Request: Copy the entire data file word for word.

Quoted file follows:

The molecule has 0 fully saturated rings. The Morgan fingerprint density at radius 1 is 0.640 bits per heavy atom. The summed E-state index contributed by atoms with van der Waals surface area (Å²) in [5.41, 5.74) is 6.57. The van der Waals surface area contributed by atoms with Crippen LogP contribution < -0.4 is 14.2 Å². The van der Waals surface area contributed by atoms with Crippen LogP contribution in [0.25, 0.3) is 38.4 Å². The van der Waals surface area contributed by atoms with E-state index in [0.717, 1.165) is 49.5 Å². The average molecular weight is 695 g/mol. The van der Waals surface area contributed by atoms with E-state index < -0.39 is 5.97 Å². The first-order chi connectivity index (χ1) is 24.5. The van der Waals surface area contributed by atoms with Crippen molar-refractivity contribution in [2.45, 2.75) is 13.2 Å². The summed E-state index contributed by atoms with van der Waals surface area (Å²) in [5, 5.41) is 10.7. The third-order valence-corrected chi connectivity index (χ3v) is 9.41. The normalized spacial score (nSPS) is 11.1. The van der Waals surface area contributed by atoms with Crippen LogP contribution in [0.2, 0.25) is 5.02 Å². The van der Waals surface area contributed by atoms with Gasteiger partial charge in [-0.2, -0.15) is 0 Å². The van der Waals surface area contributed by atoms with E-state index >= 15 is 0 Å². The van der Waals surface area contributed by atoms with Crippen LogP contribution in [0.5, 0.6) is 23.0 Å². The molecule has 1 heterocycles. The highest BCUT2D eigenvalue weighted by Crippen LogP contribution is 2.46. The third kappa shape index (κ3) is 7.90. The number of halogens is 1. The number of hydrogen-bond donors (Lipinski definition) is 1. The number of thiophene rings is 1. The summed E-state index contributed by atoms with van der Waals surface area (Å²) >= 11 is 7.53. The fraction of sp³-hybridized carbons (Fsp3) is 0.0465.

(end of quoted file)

The molecule has 0 fully saturated rings. The Morgan fingerprint density at radius 1 is 0.640 bits per heavy atom. The summed E-state index contributed by atoms with van der Waals surface area (Å²) in [5.41, 5.74) is 6.57. The van der Waals surface area contributed by atoms with Crippen LogP contribution < -0.4 is 14.2 Å². The van der Waals surface area contributed by atoms with Crippen LogP contribution in [0.25, 0.3) is 38.4 Å². The van der Waals surface area contributed by atoms with E-state index in [0.717, 1.165) is 49.5 Å². The average molecular weight is 695 g/mol. The van der Waals surface area contributed by atoms with E-state index < -0.39 is 5.97 Å². The first-order chi connectivity index (χ1) is 24.5. The van der Waals surface area contributed by atoms with Crippen molar-refractivity contribution in [2.45, 2.75) is 13.2 Å². The summed E-state index contributed by atoms with van der Waals surface area (Å²) in [5, 5.41) is 10.7. The third-order valence-corrected chi connectivity index (χ3v) is 9.41. The normalized spacial score (nSPS) is 11.1. The van der Waals surface area contributed by atoms with Crippen LogP contribution in [0.2, 0.25) is 5.02 Å². The van der Waals surface area contributed by atoms with Gasteiger partial charge in [-0.2, -0.15) is 0 Å². The van der Waals surface area contributed by atoms with E-state index >= 15 is 0 Å². The van der Waals surface area contributed by atoms with Crippen LogP contribution in [0.5, 0.6) is 23.0 Å². The molecule has 1 heterocycles. The highest BCUT2D eigenvalue weighted by Crippen LogP contribution is 2.46. The third kappa shape index (κ3) is 7.90. The number of halogens is 1. The number of hydrogen-bond donors (Lipinski definition) is 1. The number of thiophene rings is 1. The summed E-state index contributed by atoms with van der Waals surface area (Å²) >= 11 is 7.53. The fraction of sp³-hybridized carbons (Fsp3) is 0.0465.